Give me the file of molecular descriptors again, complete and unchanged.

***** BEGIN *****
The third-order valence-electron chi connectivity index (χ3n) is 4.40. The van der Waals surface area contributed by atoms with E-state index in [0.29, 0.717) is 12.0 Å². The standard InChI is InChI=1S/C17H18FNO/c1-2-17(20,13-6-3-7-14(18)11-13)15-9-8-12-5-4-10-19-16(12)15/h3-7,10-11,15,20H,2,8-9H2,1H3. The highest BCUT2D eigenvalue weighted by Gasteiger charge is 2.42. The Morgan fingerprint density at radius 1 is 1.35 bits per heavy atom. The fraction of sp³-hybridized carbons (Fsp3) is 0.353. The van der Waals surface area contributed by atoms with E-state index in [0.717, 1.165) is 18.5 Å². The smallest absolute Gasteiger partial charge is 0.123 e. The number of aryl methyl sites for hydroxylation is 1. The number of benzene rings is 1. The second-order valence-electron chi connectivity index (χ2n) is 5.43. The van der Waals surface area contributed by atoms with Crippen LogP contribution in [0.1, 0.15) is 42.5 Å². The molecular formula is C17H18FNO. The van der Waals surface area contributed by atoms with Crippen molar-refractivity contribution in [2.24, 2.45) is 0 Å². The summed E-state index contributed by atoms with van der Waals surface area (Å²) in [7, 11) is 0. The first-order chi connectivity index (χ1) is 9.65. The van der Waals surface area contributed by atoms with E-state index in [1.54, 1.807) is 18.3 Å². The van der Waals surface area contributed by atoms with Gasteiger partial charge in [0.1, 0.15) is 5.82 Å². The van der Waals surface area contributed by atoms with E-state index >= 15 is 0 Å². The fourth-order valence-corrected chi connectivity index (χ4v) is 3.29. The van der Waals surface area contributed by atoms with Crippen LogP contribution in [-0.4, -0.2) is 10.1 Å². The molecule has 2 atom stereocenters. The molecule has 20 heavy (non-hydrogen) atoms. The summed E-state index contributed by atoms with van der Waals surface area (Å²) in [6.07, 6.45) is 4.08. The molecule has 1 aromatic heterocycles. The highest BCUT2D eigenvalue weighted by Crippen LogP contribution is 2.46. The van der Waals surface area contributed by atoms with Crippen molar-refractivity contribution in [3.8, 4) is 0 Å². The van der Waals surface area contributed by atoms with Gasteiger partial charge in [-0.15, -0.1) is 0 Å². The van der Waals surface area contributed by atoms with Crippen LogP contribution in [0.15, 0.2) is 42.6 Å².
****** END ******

The third-order valence-electron chi connectivity index (χ3n) is 4.40. The van der Waals surface area contributed by atoms with E-state index in [0.29, 0.717) is 12.0 Å². The standard InChI is InChI=1S/C17H18FNO/c1-2-17(20,13-6-3-7-14(18)11-13)15-9-8-12-5-4-10-19-16(12)15/h3-7,10-11,15,20H,2,8-9H2,1H3. The highest BCUT2D eigenvalue weighted by Gasteiger charge is 2.42. The Morgan fingerprint density at radius 1 is 1.35 bits per heavy atom. The fraction of sp³-hybridized carbons (Fsp3) is 0.353. The van der Waals surface area contributed by atoms with E-state index in [0.717, 1.165) is 18.5 Å². The smallest absolute Gasteiger partial charge is 0.123 e. The number of aryl methyl sites for hydroxylation is 1. The number of benzene rings is 1. The second-order valence-electron chi connectivity index (χ2n) is 5.43. The van der Waals surface area contributed by atoms with Crippen LogP contribution in [0.1, 0.15) is 42.5 Å². The molecular formula is C17H18FNO. The van der Waals surface area contributed by atoms with Crippen molar-refractivity contribution in [2.24, 2.45) is 0 Å². The summed E-state index contributed by atoms with van der Waals surface area (Å²) in [7, 11) is 0. The first-order chi connectivity index (χ1) is 9.65. The van der Waals surface area contributed by atoms with E-state index in [1.54, 1.807) is 18.3 Å². The van der Waals surface area contributed by atoms with Gasteiger partial charge in [0.1, 0.15) is 5.82 Å². The van der Waals surface area contributed by atoms with E-state index >= 15 is 0 Å². The fourth-order valence-corrected chi connectivity index (χ4v) is 3.29. The van der Waals surface area contributed by atoms with Crippen LogP contribution in [-0.4, -0.2) is 10.1 Å². The molecule has 2 atom stereocenters. The molecule has 20 heavy (non-hydrogen) atoms. The summed E-state index contributed by atoms with van der Waals surface area (Å²) in [6.07, 6.45) is 4.08. The molecule has 1 aromatic heterocycles. The highest BCUT2D eigenvalue weighted by Crippen LogP contribution is 2.46. The van der Waals surface area contributed by atoms with Crippen molar-refractivity contribution in [3.8, 4) is 0 Å². The van der Waals surface area contributed by atoms with Gasteiger partial charge in [-0.15, -0.1) is 0 Å². The van der Waals surface area contributed by atoms with Crippen LogP contribution in [0.15, 0.2) is 42.6 Å².